Wednesday, May 21, 2014

Conventional Wisdom

The painting at the masthead of the blog, in case you're unfamiliar with it, is The Parable of the Blind, by Pieter Bruegel the Elder, which references the Bible. As the title of the blog also suggests, I am skeptical of the beliefs that many people hold. This may have originated with a slightly contrarian attitude that I've had ever since childhood, but it is also related to facts such as my parents' different ethnic backgrounds and nationalities and my history of living in the U.K. and culturally diverse parts of the U.S. Because of these experiences I did not develop an identity in conjunction with the norms of any one place, and I tend to be an outside observer wherever I go.

Seeing the world in this way has both disadvantages and advantages. On the negative side, I don't fit in well anywhere, people can be suspicious of me without cause, and it is difficult for locals to understand me. Internally, I often experience a certain cognitive dissonance because of differences in the ways other people process information in relation to the way I do. On the positive side, I am unimpeded by local prejudices and habits, and, with a broader range of experience than many, I am rarely surprised or upset by turns of events. Above all, I am free to theorize about the world without the constraints of received wisdom.

Living my life this way, and now retired and facing no obligation to please employers or anyone, I increasingly find what might be called "consensus reality" quite odd. As I mentioned in an earlier post, everyone is essentially winging it. I think the way human society is organized is somewhat arbitrary now and could be quite different if people only thought differently. Something like this occurred to me after I graduated from college. For about a year I lived with my dysfunctional family - all five of us under one roof for the last time. My father was then making little money and consuming vast quantities of alcohol, but everyone else was working and our household income was more than adequate. We lived in a large Victorian rental house in a tree-filled neighborhood in Connecticut overlooking a river and not far from Long Island Sound. Although there were several forces in play that caused this state of affairs to end, with a slightly different model the situation could have become stable and pleasant. As a family we could have saved money, made daily living more desirable, dried out my father, etc. Of course, that never happened, and before long I moved away and my father was dead.

I mention this because it is often the case that people are trapped by the paradigms under which they operate. This has been examined by Thomas Kuhn, the author of The Structure of Scientific Revolutions, in which he coined the now famous phrase "paradigm shift." The change from a geocentric to a heliocentric view of the solar system is a prime example. I find that paradigms are adopted by all people, and they are usually defended and clung to even when there is evidence that better paradigms exist.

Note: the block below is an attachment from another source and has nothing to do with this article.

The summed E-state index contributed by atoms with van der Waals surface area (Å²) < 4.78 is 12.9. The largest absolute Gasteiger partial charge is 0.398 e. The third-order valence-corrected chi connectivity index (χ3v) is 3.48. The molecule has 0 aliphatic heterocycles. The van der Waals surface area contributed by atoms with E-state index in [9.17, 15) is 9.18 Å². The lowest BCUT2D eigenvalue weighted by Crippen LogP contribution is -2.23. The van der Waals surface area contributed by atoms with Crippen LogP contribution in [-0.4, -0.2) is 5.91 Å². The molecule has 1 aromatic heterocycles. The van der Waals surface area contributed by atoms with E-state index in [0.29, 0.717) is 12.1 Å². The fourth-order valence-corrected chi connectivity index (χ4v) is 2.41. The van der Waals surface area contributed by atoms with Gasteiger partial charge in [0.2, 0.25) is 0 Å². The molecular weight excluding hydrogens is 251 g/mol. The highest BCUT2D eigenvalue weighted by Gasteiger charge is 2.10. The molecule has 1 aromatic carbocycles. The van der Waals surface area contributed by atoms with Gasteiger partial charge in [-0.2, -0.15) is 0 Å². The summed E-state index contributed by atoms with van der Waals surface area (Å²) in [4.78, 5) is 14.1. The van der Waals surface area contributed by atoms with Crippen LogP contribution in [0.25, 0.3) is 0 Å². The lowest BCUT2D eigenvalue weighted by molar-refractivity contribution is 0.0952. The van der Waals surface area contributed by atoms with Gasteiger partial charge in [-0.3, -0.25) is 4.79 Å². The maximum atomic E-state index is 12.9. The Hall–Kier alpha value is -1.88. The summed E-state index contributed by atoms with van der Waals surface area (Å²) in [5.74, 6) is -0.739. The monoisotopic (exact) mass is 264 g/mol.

It is possible that we are in the very early stages of a broad paradigm shift now. Whatever anyone thinks of Piketty's book, Capital, it has triggered a great deal of discussion. There was already a lot of rumbling and discontent before Piketty came along, but he seems to some extent to have become a lightning rod. The financial crisis of 2008, the weak U.S. recovery, America's failure in world leadership, etc., along with Piketty's book, have helped elevate inequality as a major issue at the U.S. policy level. Of course, I am delighted, because people, though currently only a minority, are also beginning to raise the question of whether capitalism and democracy are suitable models for mankind. I don't think they are, as will also be evident from previous posts.

Often, when people think of democracy, they conjure images of Thomas Jefferson, the visionary who freed Americans from British tyranny. In fact, Jefferson's vision is now obsolete. He sought to free America from commercial oppression by England and religious oppression by churches. But he also relished living the life of a country squire supported by slaves, who, along with women, had no voting rights. While for his time he may have accurately assessed the dangers of extended voting privileges, he apparently believed that equality pertained only to white male landowners. The Founding Fathers cannot have thought deeply about inequality. Contemporary Americans, other than bigoted conservatives with a pro-slavery mentality, are deluding themselves if they think of the Constitution as a document that reflects timeless wisdom.

I consider capitalism even more insidious than democracy, because it has a greater effect on how people think about their lives and how in fact they end up living their lives. Especially in the U.S., personal worth is closely tied to both the status level of one's job and the associated level of pay. This is a hard road to travel for hunter-gatherers, myself included. It channels people's behavior according to the requirements of commercial ventures, often making liars out of them. These days, even what passes for art has become a lie. As Mary McCarthy once said of Lillian Hellman, "Every word she writes is a lie, including and and the."